The student media organization of California State University Northridge

Daily Sundial

The student media organization of California State University Northridge

Daily Sundial

The student media organization of California State University Northridge

Daily Sundial

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Red Bull ‘high’ could be in head, not in wings

The growing trend of mixing alcohol with energy drinks is commonly used by college students who consume them to avoid becoming sleepy while bar-hopping.

Over recent years, energy drinks have become a widespread phenomenon creating a drink for personality types. The hip-hop industry has expanded to include energy drinks from rappers such as Nelly’s “Pimp Juice” and Lil’ Jon’s “Crunk!!.”

The contents of energy drinks, however, are loaded with sugar, and are not regulated by the Food and Drug Administration.

“Energy drinks are sugar sweetened beverages with ingredients such as vitamins, amino acids, caffeine, guarana, carnitine, ginseng and others,” said Annette Besnilian, food, dietetics, and nutrition professor at CSUN. “Consumers must be aware that these drinks are not regulated by FDA. They are often high in caffeine and may still contain the dangerous banned stimulant ephedrine. Another danger with alcohol and these drinks is that the consumer may not know what substances are in the drink and that substance may interact with alcohol.”

Alcohol and caffeine are both diuretics, which means these stimulants increase urine flow, causing the human body to become dehydrated if water is not consumed, Besnilian said.

Most consumers are unaware of these side effects. The growing popularity of energy drinks, however, stimulate supply and demand at most restaurants and bars.

“The most popular energy drink, bar none, is Red Bull,” said Christian Zuber, a bartender at Red Rock bar on the Sunset Strip in West Hollywood. “I usually go through a case of Red Bull a night at my bar, which is one of three under the same roof. That means around 50 drinks with Red Bull in them and over 150 in the entire restaurant.”

Juan Flores-Garcia is a senior kinesiology student at CSUN who enjoys drinking Red Bull with Vodka. He said he does not get drunk with the combination in replace of drinking beer.

“I wasn’t feeling drunk nor tired? just sociable because you’re more hyper. No hangover the next day,” he said.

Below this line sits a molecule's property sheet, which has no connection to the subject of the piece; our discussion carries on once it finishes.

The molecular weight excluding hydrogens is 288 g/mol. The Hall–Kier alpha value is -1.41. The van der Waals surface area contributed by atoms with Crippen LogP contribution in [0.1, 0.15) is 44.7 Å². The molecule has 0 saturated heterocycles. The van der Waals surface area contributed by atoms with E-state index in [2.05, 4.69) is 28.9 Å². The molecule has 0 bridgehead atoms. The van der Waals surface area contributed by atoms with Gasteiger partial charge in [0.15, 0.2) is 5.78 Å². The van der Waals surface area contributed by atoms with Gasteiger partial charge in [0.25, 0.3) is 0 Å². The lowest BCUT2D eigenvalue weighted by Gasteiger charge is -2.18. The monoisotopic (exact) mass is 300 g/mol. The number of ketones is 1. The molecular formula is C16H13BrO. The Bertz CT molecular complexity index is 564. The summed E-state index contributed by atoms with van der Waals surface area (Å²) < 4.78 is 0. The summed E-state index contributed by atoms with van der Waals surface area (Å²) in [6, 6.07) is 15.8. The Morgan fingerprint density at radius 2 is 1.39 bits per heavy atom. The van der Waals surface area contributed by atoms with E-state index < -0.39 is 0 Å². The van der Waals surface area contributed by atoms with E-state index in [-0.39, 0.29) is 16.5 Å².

For Zuber, selling the combination of alcohol and energy drinks to party-goers is a matter of cost and effect.

“The end game in energy drinks is marketing and branding, and Red Bull was there first and has stayed on top of their game, so the market is theirs for now,” Zuber said. “It’s not cheap either, a can of Red Bull costs $5, or as much as a beer or any ‘well drink’ (cheap vodka, gin, rum etc.) and people pay with no reservation. It must provide the desired effect.”

At Red Rock, Absolut and tonic is $7 and Absolut and Red Bull is $9.50. Inexpensive vodka is $5 with tonic and $7.50 with Red Bull.

“Some people use alcohol to help them relax. Usually the impression is that alcohol is a stimulant,” Besnilian said. “The effect is usually temporary since alcohol can give the illusion that the inhibitory nerves are sedated. Ultimately alcohol acts as a depressant and sedates all the nerve cells. It depresses the brain’s activity and slows the body down.”

Morgan Underwood is a CSUN senior business student who enjoys combining alcohol and energy drinks, specifically Red Bull and Skyy vodka or Monster and Jagermeister.

“If you’re tired and you just want to party, it’s a good way to start the night,” Underwood said. “Most of the time I’ll have a couple and then switch to something else. There’s a lot of sugar in them so the more you have the more hung over you’ll be.”

While Underwood enjoys the sudden boost she gets when she consumes energy drinks, some experts believe these drinks act as a placebo that evokes the feeling one wishes to experience.

Dr. Terri Lisagor, food, dietetics and food science professor at CSUN, does not believe there is any value in energy drinks, except for the people who sell them.

“Energy drinks stimulate with a caffeine base, and do nothing for changing metabolism. Any effect that is claimed by users would be based on the placebo effect,” she said. “In other words, there is no scientific evidence for supporting that claim… If the person believes it works, then in their mind, it does. Great marketing, appropriate target market (students), and they’ve got a profitable business – at someone else’s expense.”

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